A monument to Greece’s ancient glory is holding up better than its crumbling economy

There’s money in those ancient stones.
There’s money in those ancient stones.
Image: AP Photo/Petros Giannakouris
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With its government debt at 172% of its GDP, Greece’s economy is far from recovered from its debt crisis. Its unemployment rate still lingers above 27%, as it has since March of 2013. And while it has seen an improvement from last year’s negative account balance and the central bank has high hopes to exit the recession this year, the country’s current balance is just under 1% of its GDP.

But one area continues to see some upward mobility. Greece’s cultural relics, especially the Acropolis of Athens and its other archaeological sites, have maintained a steady flow of visitors for the past few years. In fact, visits to these sites have risen even as the economy has languished, according to data collected from Hellenic Statistical Authority, EL.STAT.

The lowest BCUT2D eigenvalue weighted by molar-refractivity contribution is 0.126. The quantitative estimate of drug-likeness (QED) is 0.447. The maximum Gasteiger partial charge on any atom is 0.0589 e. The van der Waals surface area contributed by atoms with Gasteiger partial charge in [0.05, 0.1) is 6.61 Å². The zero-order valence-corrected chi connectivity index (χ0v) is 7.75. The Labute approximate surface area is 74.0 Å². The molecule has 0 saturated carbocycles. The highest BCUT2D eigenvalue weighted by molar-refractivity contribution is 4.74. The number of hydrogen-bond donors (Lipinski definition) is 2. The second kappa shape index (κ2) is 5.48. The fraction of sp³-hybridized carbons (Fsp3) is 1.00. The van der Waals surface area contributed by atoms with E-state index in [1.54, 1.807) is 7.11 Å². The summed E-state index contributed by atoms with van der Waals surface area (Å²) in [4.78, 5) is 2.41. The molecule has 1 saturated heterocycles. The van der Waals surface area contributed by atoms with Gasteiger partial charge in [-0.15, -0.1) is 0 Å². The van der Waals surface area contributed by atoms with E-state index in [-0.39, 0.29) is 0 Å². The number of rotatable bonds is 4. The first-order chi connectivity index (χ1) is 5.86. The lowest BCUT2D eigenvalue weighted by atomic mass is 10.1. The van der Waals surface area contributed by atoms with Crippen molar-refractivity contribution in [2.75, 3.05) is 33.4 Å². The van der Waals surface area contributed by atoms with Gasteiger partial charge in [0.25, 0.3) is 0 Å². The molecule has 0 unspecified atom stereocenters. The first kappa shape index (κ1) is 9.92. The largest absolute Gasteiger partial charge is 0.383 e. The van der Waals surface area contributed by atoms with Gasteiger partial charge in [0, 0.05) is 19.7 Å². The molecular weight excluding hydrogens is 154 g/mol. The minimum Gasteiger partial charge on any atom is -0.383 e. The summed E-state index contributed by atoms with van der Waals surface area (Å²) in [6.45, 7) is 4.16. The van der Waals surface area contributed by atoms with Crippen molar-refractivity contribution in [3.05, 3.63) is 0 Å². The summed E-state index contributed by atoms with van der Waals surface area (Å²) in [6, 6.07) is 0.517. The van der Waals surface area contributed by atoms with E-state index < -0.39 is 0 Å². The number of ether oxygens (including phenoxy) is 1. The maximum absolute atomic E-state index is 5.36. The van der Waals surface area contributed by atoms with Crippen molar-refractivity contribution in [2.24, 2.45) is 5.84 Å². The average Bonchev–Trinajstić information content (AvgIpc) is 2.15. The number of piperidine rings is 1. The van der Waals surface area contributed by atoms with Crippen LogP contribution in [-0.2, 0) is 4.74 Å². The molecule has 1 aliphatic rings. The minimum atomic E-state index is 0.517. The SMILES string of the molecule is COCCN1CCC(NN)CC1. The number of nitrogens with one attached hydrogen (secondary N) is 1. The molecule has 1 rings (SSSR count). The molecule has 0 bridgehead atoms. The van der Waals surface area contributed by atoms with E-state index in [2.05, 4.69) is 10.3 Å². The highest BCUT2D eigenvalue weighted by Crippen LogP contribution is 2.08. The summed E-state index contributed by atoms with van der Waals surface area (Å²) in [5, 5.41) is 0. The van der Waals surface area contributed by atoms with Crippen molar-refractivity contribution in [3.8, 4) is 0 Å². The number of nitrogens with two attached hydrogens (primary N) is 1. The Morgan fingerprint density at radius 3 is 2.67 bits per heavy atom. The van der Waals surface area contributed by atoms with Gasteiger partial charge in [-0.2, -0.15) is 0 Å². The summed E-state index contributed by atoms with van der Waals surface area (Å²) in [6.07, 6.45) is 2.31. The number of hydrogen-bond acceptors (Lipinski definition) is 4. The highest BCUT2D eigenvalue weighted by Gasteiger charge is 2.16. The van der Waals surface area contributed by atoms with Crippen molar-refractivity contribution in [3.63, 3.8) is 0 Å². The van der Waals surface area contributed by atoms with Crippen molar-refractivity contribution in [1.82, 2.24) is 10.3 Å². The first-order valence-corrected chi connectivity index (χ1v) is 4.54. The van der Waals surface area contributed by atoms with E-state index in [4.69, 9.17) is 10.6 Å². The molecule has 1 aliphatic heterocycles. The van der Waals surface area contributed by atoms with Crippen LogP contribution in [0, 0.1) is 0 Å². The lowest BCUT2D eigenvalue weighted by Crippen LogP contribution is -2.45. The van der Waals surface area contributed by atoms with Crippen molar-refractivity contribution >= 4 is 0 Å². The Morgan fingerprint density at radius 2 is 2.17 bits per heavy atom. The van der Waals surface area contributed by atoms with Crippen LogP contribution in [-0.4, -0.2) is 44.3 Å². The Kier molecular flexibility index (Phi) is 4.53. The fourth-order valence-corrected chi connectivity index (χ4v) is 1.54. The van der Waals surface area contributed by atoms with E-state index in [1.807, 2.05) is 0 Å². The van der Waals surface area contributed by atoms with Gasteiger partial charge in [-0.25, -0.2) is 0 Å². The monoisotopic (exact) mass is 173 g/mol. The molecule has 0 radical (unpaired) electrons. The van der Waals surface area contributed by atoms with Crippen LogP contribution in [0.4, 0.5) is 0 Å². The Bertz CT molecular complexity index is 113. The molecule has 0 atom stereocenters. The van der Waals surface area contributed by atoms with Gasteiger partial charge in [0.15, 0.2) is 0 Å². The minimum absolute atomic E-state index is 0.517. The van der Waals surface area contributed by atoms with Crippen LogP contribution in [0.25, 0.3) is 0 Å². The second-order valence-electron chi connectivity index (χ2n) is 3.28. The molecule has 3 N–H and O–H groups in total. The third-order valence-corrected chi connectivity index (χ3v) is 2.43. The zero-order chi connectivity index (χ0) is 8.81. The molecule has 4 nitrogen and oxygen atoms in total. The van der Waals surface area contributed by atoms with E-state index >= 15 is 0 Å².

Ironically a representation of Ancient Greece’s power, wealth, and cultural supremacy, the Acropolis is a must-see for tourists and the numbers certainly reflect its popularity. It has had an average of a million visitors per year over the last decade, and it’s the single most-visited archaeological site in Greece, with the Minoan palace Knossos coming in at second place.

With tourism making up one sixth of Greece’s economy, Greece owes a lot to the Acropolis. The country is expected to attract 18.5 million tourists this year, 0.6 million more than in 2013, said Andreas Andreadis, president of the Association of Greek Tourism Enterprise.